To say last week was a tricky one for the Portland Timbers would be an understatement.
Between two must-win home MLS games against playoff-caliber opposition and a trip to Costa Rica to play Saprissa in CONCACAF Champions League, the Timbers had to log a lot of miles and play three high-leverage games in eight days.
And although the trip to Saprissa didn’t go as planned, coming away from the week with six MLS points is, all things considered, quite a success.
Here are three questions from the Timbers’ win over the Union:
1. Darren Mattocks was great. What does that mean for Lucas Melano?
By far the biggest individual revelation of the week for the Timbers was the play of Darren Mattocks. After a good first start back from injury against RSL, Mattocks provided a spark off the bench against Saprissa.
But that was just a prelude to a legitimate Man-of-the-Match performance against Philadelphia on Saturday in which Mattocks logged two assists; came close to scoring multiple times; and terrorized Keegan Rosenberry, one of the better right backs in MLS.
Mattocks has had impressive performances before. During his time with the Vancouver Whitecaps, Mattocks was known for occasionally prodigious performances interspersed among many, many wasteful or invisible outings. When he was good with the ‘Caps, however, it was almost always as a forward in a two-front, principally paired with Kenny Miller.
The most exciting thing about Mattocks’s play for the Timbers over the last week, though, is that it has been as a true winger.
Portland isn’t the first team for which Mattocks has played on the wing. Throughout his time in Vancouver and especially in 2015, Carl Robinson tried multiples times to make Mattocks into a winger. The results, however, were spectacularly underwhelming.
And the results weren’t much better immediately after Mattocks came to Portland. In fairness to Mattocks, however, injuries kept him from being able to find consistent playing time.
Those injury problems, however, have subsided at least for the moment. And if Mattocks’s performance over the last week is more than a blip on the radar, Caleb Porter may be on the verge of doing with Mattocks what Robinson couldn’t. If that turns out to be the case, the Timbers have likely found a starting winger for the foreseeable future.
But that only adds more juice to another question that we’ve been talking about a lot recently: What does that mean for Lucas Melano? Simply put, the Mattocks we’ve seen over the past week has been as good or better than the Melano we’ve ever seen over a similar stretch with PTFC.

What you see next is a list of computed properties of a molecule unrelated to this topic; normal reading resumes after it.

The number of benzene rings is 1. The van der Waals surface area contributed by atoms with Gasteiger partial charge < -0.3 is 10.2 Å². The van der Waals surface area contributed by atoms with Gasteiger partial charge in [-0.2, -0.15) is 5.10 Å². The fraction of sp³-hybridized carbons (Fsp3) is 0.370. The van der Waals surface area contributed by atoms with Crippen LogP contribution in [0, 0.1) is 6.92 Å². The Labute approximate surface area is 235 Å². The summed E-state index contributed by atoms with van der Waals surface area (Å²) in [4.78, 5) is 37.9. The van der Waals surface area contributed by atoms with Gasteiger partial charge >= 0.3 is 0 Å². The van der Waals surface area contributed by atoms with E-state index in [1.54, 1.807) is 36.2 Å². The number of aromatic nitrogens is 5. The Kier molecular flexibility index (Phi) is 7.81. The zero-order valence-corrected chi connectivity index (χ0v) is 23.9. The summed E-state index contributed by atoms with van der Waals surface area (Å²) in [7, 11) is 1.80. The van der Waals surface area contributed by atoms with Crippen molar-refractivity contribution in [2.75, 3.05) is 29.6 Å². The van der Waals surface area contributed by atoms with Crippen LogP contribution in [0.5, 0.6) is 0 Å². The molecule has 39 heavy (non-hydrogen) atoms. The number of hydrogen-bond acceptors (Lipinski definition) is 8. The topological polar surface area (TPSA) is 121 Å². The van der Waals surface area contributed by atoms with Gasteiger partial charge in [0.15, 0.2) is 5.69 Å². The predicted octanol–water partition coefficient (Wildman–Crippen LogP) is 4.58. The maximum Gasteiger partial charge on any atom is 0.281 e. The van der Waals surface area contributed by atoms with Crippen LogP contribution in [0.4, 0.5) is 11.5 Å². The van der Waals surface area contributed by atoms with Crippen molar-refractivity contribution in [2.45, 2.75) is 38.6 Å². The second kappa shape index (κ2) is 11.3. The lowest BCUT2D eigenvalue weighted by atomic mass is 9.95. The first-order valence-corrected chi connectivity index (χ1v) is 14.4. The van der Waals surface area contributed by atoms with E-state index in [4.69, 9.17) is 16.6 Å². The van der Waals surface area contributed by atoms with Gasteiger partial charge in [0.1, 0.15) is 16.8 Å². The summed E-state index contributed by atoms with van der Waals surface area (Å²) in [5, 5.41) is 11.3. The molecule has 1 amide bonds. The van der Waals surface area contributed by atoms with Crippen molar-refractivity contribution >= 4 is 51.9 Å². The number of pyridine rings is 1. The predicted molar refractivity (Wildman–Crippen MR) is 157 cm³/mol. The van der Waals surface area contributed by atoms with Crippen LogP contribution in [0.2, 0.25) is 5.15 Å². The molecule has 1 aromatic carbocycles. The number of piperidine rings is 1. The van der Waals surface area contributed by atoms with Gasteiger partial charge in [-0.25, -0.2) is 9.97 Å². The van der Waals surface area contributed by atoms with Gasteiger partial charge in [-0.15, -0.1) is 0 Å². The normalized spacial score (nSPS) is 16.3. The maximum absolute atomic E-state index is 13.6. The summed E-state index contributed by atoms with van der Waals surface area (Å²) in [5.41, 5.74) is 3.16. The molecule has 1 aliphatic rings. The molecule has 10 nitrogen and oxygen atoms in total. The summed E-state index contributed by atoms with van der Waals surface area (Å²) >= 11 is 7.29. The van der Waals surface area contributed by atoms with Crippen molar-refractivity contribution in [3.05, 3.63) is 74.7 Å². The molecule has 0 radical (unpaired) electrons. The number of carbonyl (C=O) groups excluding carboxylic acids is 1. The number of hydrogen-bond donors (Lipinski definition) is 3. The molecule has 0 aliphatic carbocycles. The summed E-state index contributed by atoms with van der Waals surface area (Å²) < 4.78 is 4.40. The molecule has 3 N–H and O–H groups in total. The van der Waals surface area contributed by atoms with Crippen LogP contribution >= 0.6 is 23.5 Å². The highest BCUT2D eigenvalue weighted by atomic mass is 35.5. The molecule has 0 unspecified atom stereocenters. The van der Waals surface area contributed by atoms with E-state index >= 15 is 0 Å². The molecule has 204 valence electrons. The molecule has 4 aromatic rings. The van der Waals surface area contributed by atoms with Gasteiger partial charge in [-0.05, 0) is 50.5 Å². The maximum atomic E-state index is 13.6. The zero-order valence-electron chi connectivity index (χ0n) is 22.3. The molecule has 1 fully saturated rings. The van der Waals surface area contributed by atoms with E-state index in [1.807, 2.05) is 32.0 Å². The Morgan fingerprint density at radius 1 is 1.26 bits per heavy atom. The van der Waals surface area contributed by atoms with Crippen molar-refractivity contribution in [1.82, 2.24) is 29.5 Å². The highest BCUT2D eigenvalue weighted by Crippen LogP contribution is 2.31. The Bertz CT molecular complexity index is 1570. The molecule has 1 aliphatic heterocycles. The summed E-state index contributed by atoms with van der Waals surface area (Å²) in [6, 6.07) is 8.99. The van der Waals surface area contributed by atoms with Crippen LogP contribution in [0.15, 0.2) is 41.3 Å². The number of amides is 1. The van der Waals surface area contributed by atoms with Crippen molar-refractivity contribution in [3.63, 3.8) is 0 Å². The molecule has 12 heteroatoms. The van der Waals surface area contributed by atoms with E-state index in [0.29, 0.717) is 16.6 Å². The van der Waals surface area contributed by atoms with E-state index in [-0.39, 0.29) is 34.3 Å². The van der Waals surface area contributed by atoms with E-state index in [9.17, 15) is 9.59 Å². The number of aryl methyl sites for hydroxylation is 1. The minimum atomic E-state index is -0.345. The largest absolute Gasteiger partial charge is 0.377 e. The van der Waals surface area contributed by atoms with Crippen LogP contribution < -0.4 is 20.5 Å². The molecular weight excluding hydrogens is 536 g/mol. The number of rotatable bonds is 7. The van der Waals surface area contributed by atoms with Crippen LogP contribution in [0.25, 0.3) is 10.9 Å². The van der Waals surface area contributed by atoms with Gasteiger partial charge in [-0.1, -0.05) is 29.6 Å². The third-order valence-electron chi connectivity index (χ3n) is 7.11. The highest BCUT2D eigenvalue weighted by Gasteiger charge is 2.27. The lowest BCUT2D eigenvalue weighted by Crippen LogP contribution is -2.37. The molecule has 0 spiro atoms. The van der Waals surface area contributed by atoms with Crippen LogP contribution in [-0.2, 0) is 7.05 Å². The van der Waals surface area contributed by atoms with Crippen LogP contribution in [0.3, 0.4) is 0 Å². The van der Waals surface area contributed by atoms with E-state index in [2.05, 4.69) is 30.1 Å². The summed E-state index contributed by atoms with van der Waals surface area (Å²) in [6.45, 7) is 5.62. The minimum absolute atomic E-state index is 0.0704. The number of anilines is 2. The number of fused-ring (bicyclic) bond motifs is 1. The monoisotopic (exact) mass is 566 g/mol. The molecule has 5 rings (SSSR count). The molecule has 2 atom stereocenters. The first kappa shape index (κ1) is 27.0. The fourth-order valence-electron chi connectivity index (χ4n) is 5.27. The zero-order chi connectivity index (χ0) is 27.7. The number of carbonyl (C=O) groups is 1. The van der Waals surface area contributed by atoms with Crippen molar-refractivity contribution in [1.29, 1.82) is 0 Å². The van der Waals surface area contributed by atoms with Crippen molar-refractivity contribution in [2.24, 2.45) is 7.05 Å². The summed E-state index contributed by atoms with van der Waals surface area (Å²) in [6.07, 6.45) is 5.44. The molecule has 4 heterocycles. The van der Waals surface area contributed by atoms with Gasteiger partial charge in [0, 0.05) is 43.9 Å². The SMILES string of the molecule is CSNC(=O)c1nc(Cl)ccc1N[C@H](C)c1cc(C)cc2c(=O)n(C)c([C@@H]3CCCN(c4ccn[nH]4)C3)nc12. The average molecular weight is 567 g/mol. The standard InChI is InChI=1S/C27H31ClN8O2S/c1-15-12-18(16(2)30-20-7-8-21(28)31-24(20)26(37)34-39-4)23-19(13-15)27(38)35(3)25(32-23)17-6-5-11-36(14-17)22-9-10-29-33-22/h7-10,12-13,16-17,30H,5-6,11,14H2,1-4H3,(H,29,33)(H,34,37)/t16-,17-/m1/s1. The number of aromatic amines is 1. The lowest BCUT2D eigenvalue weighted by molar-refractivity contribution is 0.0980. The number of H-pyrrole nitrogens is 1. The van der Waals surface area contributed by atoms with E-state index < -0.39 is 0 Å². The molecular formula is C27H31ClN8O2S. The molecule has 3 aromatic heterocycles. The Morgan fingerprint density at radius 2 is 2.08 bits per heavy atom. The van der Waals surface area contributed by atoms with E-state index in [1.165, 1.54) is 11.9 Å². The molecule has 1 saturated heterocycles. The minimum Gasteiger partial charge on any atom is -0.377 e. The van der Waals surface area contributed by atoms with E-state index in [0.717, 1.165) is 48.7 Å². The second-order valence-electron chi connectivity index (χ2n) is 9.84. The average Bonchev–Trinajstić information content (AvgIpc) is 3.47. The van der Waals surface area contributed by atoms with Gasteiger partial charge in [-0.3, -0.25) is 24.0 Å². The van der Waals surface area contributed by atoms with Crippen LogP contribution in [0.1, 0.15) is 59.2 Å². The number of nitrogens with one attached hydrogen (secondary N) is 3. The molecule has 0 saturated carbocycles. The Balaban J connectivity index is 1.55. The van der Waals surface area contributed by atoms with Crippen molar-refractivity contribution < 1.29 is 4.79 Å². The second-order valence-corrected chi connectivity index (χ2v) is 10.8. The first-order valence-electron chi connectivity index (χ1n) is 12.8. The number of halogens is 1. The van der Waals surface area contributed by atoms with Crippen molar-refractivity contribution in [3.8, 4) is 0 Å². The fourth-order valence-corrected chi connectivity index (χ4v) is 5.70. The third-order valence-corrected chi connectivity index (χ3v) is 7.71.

And with Caleb Porter’s stated preference for playing Darlington Nagbe on the wing rather than pushing him deeper as a two-way central midfielder, Mattocks winning a spot on the wing would relegate Melano and his DP status to the bench. Notably, with Mattocks playing well and the Timbers winning their last two MLS games, Melano hasn’t played a single minute. Simply put, that’s not acceptable given the value of a team’s three DP spots.
Big investment or not, the Timbers can’t afford to cripple their own salary structure by holding onto a DP who isn’t meaningfully in their plans. So this week we got more evidence that the answer to last week’s question may be "yes"; it’s looking more and more likely that this is the beginning of the end for Melano as a Timber.
Now, as noted, enthusiasm about a breakout from Mattocks is a dangerous thing. There have been many over the course of his years in MLS that expected a breakout only to be disappointed.
But if Mattocks’s play over the last week is a genuine indication that he’s ready to take a step forward and move into a full-time role as a winger, it has to be the end of Melano’s time in Portland.
2. What is the Timbers’ long-term plan for Diego Chara?
Although there has been plenty of ink spilled over Darlington Nagbe moving back to the wing as a result of the Timbers’ return to the double pivot in 2016, less has been written about a more subtle, but equally significant change: Diego Chara has moved from the six to the eight with Jack Jewsbury sitting in behind Chara.
Down the stretch in 2015, the Timbers looked to Chara to be a true holding midfielder, sitting in front of the backline to organize, win balls, and distribute to spring the attack. Known as a ball-hawk throughout his time in MLS, many (myself included) didn’t think the move to the six was a perfect fit for the Timbers’ miniature bulldog.